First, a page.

For 25 years, OUT has celebrated queer culture. To mark our silver jubilee, we look back at some of the biggest, brightest moments of the past 9,131 days.
When Queer as Folk premiered, it wasted no time showing stud Brian (Gale Harold) and teenage Justin (Randy Harrison) in the first male-on-male sex scene on American television. In its five seasons, the series featured more TV firsts, including the first gay adoption and the first serodiscordant couple. QAF was followed by many dramas with gay characters, yet few would focus on the bedroom, making it a bellwether for fearless queer representation. Here, Harold, Harrison, and co-stars Hal Sparks, Peter Paige, and Scott Lowell weigh in on its lasting impact.
On that first sex scene:
Randy Harrison: I’d done graphic sex onstage already, and I just thought, It’s exciting that this is going to exist. I was desperate for those images when I was a gay kid growing up, and when you’re that desperate, they’re so powerful.
Gale Harold: I think we were both kind of terrified. It was kind of like being under a microscope. But there were parts of it that were just an incredible adrenaline high. It was so revealing and so intense.
On why the sex mattered:
Hal Sparks (Michael): I wanted my sex scenes to have meaning. I wanted gay viewers to see love. I thought it was my responsibility. We had to have as much love as Brian had partners. And that’s a lot.
Scott Lowell (Ted): It was very loose and we were very frank with one another, but the biggest hurdle for me was the psychological one. I was figuring Ted out, and soon I felt familiar with him. Then you found something beautiful in your co-stars, and when you kiss them, you kiss them for all you’re worth.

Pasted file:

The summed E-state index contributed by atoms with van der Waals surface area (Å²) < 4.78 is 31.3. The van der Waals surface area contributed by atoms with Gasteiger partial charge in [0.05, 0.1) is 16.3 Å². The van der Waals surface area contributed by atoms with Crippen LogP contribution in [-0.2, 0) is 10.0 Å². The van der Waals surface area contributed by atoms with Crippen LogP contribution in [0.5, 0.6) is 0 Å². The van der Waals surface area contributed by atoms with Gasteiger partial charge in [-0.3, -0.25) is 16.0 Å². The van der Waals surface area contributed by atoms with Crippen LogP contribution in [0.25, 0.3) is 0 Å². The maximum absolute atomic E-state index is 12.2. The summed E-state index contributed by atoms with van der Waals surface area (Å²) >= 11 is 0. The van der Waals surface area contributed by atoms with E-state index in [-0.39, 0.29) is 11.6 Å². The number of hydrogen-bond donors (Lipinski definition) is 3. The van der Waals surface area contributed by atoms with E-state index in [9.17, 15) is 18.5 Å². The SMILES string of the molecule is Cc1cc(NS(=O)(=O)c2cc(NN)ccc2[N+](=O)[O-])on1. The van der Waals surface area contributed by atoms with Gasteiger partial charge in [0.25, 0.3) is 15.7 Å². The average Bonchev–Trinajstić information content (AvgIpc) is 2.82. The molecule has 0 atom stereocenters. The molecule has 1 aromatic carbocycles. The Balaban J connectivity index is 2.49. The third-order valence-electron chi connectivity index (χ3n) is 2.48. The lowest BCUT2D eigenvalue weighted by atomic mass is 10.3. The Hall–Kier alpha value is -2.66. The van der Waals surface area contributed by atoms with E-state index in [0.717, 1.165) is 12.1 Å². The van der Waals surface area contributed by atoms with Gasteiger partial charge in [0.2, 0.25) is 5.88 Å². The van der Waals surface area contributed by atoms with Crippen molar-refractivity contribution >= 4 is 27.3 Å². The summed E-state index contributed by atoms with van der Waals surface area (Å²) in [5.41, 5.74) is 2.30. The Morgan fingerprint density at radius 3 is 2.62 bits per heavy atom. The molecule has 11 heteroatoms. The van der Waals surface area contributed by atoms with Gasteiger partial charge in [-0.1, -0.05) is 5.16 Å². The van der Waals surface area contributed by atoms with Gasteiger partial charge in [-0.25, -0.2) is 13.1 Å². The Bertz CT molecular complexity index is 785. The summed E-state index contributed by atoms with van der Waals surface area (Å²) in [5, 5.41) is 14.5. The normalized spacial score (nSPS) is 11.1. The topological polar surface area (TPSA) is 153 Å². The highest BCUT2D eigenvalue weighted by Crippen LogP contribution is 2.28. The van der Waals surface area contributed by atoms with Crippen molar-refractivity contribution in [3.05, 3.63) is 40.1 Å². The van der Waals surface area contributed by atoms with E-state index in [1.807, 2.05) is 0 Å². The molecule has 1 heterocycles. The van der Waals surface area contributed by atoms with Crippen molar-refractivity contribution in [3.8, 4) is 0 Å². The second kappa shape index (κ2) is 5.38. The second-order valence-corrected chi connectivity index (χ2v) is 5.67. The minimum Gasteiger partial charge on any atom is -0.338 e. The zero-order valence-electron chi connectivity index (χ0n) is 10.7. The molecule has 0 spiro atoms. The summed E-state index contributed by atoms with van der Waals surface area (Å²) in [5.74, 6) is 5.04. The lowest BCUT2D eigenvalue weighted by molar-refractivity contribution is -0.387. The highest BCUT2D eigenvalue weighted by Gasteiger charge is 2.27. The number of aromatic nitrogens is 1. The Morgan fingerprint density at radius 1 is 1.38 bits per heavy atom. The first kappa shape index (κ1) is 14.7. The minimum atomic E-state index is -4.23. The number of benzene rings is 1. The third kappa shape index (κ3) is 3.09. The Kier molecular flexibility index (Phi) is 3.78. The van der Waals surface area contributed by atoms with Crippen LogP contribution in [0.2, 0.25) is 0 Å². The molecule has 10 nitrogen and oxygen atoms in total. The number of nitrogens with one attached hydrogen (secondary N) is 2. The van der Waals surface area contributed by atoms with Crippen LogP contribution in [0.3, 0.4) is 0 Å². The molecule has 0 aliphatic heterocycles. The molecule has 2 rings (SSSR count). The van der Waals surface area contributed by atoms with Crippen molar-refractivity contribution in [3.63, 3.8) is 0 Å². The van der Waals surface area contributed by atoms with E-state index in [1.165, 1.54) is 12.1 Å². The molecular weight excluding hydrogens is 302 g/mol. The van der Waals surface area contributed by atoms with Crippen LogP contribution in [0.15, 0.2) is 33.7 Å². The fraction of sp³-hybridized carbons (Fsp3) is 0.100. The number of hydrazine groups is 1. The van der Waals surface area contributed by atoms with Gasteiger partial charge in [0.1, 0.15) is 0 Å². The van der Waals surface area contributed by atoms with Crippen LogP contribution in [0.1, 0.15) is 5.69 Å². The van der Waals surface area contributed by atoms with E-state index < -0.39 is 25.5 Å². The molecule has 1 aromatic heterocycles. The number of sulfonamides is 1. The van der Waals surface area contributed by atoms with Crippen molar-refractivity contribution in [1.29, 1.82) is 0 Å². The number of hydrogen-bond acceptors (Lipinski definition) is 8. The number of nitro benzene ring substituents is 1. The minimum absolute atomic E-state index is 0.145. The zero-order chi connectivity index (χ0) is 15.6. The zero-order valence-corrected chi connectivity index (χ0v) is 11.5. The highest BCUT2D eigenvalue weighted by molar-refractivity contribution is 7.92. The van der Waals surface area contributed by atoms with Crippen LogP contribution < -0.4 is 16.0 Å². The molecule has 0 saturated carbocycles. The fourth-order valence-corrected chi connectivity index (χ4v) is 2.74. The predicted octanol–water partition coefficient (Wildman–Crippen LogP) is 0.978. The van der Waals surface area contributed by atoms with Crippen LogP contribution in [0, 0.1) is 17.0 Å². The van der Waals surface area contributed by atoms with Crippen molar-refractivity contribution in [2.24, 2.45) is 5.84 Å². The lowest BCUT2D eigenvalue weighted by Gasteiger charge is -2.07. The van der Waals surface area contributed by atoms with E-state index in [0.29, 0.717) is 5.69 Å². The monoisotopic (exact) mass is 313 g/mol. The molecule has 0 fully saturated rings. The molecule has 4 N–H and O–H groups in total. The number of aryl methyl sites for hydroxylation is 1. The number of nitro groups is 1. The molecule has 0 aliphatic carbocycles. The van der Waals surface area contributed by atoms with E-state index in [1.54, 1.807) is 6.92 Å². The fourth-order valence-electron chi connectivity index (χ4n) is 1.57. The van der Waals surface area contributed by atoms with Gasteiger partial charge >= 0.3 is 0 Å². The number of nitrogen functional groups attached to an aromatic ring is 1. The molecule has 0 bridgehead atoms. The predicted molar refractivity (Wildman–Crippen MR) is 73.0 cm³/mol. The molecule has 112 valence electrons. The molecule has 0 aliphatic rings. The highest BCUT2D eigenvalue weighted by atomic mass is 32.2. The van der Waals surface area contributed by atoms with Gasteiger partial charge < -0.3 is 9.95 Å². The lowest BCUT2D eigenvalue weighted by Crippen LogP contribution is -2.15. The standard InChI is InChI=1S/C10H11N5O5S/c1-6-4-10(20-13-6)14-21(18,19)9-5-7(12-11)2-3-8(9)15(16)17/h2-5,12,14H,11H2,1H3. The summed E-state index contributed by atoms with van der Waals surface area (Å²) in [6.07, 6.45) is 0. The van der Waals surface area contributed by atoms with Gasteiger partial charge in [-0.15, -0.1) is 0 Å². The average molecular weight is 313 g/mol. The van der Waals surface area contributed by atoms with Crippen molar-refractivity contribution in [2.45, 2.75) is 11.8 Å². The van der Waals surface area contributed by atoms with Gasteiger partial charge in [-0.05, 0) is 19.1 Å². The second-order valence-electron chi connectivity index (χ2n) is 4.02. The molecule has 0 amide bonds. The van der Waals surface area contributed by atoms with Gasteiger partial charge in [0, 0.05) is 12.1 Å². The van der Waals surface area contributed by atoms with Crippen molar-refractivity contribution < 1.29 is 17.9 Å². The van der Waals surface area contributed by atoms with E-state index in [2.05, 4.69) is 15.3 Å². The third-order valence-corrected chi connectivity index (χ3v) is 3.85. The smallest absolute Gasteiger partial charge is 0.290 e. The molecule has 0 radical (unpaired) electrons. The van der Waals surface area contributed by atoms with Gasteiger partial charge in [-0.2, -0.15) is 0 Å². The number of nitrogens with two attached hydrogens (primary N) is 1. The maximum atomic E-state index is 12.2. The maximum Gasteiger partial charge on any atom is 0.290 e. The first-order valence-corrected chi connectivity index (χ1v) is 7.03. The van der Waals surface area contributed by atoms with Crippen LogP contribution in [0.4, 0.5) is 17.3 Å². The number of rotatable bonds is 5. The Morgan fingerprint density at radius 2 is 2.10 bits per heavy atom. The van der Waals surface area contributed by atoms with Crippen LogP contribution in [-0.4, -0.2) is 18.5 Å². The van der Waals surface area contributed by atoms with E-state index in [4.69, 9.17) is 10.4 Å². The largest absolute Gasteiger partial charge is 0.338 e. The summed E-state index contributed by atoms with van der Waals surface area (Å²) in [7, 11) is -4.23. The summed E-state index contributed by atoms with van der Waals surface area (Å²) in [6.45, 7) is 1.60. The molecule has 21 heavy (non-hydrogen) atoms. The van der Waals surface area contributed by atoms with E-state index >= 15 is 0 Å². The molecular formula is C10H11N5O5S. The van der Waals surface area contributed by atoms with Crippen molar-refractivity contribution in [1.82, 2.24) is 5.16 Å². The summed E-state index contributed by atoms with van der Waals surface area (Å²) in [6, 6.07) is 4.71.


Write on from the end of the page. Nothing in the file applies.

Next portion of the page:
Peter Paige (Emmett): Straight friends of mine called me after they watched the pilot, saying, “I didn’t know that two guys could have sex face-to-face.” They thought we could only have sex doggy style. It was definitely educational.
On their favorite moments:
SL: I got to deliver the best speech in the show–in the first season. A character is trying to turn straight and we rescue him. We decide to let him go and Ted says, “Let God love you exactly as you are.”
RH: I love the end of the first season–Brian showing up to Justin’s prom. It’s this adolescent fantasy come true, and I think that some of the people most affected by the show were very young.
GH: I really responded to Brian’s relationship with Michael’s mom, Debbie [Sharon Gless]. She was his surrogate mom–she comes to his rescue.
On what it means for the future:
HS: I’m not worried about my son watching it when he gets older because the world will be different–at least that’s what I’m hoping. My dream is that he thinks it’s no big deal. It will be awkward, but not because it’s gay.
PP: People continue to discover it. They watch it with their kids. The clothes are a little dated, but not the stories. Because we’re still fighting the same fights.